COVID-19 FOI Request: Misrepresentation of the Jurisdiction of ASIC

Phillip Sweeney made this Freedom of Information request to Australian Securities and Investments Commission

Currently waiting for a response from Australian Securities and Investments Commission, they must respond promptly and normally no later than (details).

From: Phillip Sweeney

Delivered

Dear Australian Securities and Investments Commission,

Warren Day, Executive Director, Assessment and Intelligence, testified before the Joint Parliamentary Committee on Corporations and Financial Services on 15 July 2020.
Mr Day testified in response to a question from Senator Pratt:

“None of ASIC’s investigations are on pause because of COVID or pandemic issues.”

Mr Day also provided written testimony to the former Chair of the House of Representatives Standing Committee on Economics in a letter dated 5 September 2018 {ASIC Ref CCU-18\0397} which is now relevant to the COVID-19 pandemic.

Prior to 1 July 2019 ASIC staff were subject to the Public Sevice Act 1999 and subsection 13(9) states:

“ (9) An APS employee must not provide false or misleading information in response to a request for information that is made for official purposes in connection with the employee's APS employment.”

In his letter dated 5 September 2018 Mr Day makes the following representation to the former Committee Chair:

“After extensive review, ASIC determined not to take further action because, variously:
- ………
- ASIC did not have jurisdiction to pursue these matters (such as to enforce obligations under private trust or contractual arrangements or under state-based trust law}
- ………..
- ………..

The Defined Benefit superannuation scheme in question is a “regulated superannuation fund” where an election has been made pursuant to Section 19(4) of the Superannuation Industry (Supervision) Act 1993 to become part of a Commonwealth Government regulated superannuation system.

Therefore this particular Defined Benefit superannuation scheme is subject to regulation by ASIC and APRA. A Memorandum of Understanding (MOU) exists between ASIC and APRA to ensure the safety of retirement benefits in a COMPULSORY superannuation system

{Refer to the ruling of the High Court in Attorney-General (Cth) v Breckler [1999] HCA 28; 197 CLR 83}.

Furthermore, subsection 13(1) of the ASIC Act 2001 states:

“(1) ASIC may make such investigation as it thinks expedient for the due administration of the corporations legislation (other than the excluded provisions) where it has reason to suspect that there may have been committed:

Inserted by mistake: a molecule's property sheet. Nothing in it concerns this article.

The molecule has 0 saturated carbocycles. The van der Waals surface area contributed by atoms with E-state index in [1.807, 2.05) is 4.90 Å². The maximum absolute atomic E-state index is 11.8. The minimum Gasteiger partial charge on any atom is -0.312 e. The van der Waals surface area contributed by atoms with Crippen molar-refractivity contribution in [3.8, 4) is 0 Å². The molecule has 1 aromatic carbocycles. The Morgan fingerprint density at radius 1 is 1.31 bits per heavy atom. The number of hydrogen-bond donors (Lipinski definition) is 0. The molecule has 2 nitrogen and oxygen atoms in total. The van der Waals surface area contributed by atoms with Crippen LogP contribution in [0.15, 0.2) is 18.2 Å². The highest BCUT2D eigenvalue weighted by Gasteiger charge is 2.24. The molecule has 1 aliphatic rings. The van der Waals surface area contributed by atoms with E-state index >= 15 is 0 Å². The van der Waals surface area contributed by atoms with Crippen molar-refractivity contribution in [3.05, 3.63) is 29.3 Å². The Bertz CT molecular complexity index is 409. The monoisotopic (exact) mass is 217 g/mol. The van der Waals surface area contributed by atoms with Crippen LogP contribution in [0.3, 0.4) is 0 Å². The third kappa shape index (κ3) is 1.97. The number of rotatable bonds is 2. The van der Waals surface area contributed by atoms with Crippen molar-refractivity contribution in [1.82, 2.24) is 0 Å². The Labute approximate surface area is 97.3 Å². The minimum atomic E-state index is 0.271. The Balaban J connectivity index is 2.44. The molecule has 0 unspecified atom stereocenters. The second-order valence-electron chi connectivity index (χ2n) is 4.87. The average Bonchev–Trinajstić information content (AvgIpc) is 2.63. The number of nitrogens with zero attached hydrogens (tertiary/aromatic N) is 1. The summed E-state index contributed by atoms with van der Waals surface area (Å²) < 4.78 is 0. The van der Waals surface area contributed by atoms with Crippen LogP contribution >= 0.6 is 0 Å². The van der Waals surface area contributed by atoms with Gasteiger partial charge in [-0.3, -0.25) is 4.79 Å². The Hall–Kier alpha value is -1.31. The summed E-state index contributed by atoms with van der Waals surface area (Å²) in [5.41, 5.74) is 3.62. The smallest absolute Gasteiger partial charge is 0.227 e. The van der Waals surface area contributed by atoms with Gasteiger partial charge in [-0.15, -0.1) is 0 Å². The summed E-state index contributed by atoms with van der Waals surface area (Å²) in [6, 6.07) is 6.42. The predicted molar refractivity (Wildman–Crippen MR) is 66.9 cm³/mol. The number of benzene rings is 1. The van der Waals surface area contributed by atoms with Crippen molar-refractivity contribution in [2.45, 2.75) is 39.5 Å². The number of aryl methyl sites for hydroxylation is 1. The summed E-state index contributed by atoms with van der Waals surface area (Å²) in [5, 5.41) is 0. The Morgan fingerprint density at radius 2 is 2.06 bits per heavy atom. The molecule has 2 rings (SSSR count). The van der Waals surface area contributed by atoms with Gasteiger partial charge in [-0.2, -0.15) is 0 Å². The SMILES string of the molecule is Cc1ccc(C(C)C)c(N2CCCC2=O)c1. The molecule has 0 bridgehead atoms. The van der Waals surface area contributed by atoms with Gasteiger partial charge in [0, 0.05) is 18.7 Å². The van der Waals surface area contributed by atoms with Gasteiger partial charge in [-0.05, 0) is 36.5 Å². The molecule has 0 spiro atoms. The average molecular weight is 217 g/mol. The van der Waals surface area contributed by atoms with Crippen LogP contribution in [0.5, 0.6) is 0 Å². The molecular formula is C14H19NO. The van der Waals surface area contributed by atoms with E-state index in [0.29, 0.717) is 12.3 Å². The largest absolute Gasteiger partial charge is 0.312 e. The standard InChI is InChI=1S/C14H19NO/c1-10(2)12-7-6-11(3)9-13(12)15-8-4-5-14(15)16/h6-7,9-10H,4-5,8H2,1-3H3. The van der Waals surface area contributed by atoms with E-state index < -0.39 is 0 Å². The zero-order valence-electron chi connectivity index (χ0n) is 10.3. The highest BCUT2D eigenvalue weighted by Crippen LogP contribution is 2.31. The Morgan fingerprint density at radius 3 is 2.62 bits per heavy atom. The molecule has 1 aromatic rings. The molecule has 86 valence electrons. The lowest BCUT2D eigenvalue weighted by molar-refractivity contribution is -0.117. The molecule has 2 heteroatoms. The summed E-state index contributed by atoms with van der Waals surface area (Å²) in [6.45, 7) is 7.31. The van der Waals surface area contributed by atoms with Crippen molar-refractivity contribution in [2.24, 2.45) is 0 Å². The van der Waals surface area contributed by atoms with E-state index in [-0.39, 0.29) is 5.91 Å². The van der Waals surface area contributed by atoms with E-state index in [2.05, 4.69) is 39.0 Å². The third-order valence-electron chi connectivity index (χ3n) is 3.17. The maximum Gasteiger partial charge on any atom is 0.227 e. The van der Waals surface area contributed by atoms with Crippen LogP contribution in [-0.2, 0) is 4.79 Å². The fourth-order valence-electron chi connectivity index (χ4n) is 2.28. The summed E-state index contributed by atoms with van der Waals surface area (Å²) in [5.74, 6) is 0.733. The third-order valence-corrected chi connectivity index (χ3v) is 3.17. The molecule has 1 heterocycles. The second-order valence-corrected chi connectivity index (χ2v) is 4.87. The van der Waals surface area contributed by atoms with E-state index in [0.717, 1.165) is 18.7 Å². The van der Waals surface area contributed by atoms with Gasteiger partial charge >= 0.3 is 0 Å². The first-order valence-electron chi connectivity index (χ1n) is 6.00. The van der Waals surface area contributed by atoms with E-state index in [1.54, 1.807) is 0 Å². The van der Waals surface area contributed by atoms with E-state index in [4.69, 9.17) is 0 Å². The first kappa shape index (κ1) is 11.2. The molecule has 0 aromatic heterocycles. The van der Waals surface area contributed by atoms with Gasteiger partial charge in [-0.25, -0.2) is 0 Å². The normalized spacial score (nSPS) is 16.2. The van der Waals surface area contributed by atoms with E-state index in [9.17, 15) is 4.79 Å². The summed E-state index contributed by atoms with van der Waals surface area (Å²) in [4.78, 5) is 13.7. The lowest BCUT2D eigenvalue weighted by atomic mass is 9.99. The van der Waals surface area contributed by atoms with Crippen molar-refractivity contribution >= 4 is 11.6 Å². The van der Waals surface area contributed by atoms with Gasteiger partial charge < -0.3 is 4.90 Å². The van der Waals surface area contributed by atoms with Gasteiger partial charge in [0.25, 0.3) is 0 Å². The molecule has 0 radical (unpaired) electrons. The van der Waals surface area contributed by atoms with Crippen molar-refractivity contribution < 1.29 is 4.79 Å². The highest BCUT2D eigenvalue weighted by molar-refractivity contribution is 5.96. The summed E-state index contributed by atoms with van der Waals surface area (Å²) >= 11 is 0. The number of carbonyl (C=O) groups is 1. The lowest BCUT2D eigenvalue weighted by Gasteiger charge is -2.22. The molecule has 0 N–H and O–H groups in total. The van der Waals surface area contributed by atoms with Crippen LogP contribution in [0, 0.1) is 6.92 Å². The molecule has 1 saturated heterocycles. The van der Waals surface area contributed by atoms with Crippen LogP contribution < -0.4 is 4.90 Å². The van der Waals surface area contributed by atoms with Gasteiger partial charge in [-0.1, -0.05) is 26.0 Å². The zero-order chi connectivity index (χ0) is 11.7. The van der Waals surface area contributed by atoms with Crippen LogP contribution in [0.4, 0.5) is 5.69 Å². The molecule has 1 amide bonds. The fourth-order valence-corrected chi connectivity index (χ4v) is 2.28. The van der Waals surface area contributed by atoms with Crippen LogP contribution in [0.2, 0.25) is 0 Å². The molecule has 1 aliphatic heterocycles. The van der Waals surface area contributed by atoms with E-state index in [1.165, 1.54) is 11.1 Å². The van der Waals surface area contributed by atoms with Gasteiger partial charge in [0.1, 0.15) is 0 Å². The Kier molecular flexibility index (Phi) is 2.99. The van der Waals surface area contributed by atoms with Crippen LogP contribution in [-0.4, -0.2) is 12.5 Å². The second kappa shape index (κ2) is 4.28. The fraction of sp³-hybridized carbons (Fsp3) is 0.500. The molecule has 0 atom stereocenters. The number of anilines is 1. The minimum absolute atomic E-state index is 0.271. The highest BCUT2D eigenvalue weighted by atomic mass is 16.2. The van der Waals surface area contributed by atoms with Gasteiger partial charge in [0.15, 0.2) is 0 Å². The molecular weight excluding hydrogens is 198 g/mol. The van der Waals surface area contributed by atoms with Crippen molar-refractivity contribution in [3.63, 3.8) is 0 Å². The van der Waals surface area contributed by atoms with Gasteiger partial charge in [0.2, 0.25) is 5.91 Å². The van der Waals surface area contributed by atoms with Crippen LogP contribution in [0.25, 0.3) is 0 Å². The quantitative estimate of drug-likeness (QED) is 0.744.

(a) a contravention of the corporations legislation (other than the excluded provisions); or
(b) a contravention of a law of the Commonwealth, or of a STATE or Territory in this jurisdiction, being a contravention that:
(i) concerns the management or affairs of a body corporate or managed investment scheme; or
(iii) involves fraud or dishonesty and relates to a body corporate or managed investment scheme or to FINANCIAL PRODUCTS.”

On the 5 September 2018, the entity that had the legal obligation to pay the correct benefits to the correct beneficiaries of this particular Defined Benefit superannuation scheme was National Australia Bank’s subsidiary company NULIS Nominees (Australia) Limited {NULIS}.

It is not disputed that the assets of this particular superannuation scheme were transferred to the control of NULIS on 1 July 2016.

So in effect, Warren Day was claiming to the former Committee Chair of the Standing Committee on Economics that:

(i) - ASIC had no jurisdiction because NULIS was administering a “private trust” which provided a ‘financial product’ (ie superannuation) that was subject to state laws.”

Now even if this was the case then ASIC does have jurisdiction pursuant to subsection 13(1) of the ASIC Act 2001.

Furthermore on the VERY NEXT day after making this false representation to the former Chair of the Standing Committee on Economics ASIC issued a Media Release advising that ASIC had commenced proceedings against NULIS in the Federal Court.

{Refer to Media Release “18-259MR Fees for no service: ASIC commences Federal Court action against NAB companies” dated Thursday 6 September 2018}.

So Warren Day contravened subsection 13(9) of the Public Service Act 1999 in his written testimony to the former Chair of the Standing Committee on Economics.

These proceedings were commenced even before Royal Commission Hayne released his Final Report in February 2019.

The documents I seek are copies of documents that would reveal to financial journalists and the general public the contraventions of legislation administered by ASIC and the general law in these proceeding in the Federal Court where the day before Mr Day claimed to the former Chair of the Standing Committee on Economics that ASIC had no jurisdiction involving this particular trustee of a number of regulated superannuation funds.

Yours faithfully,

Phillip Sweeney

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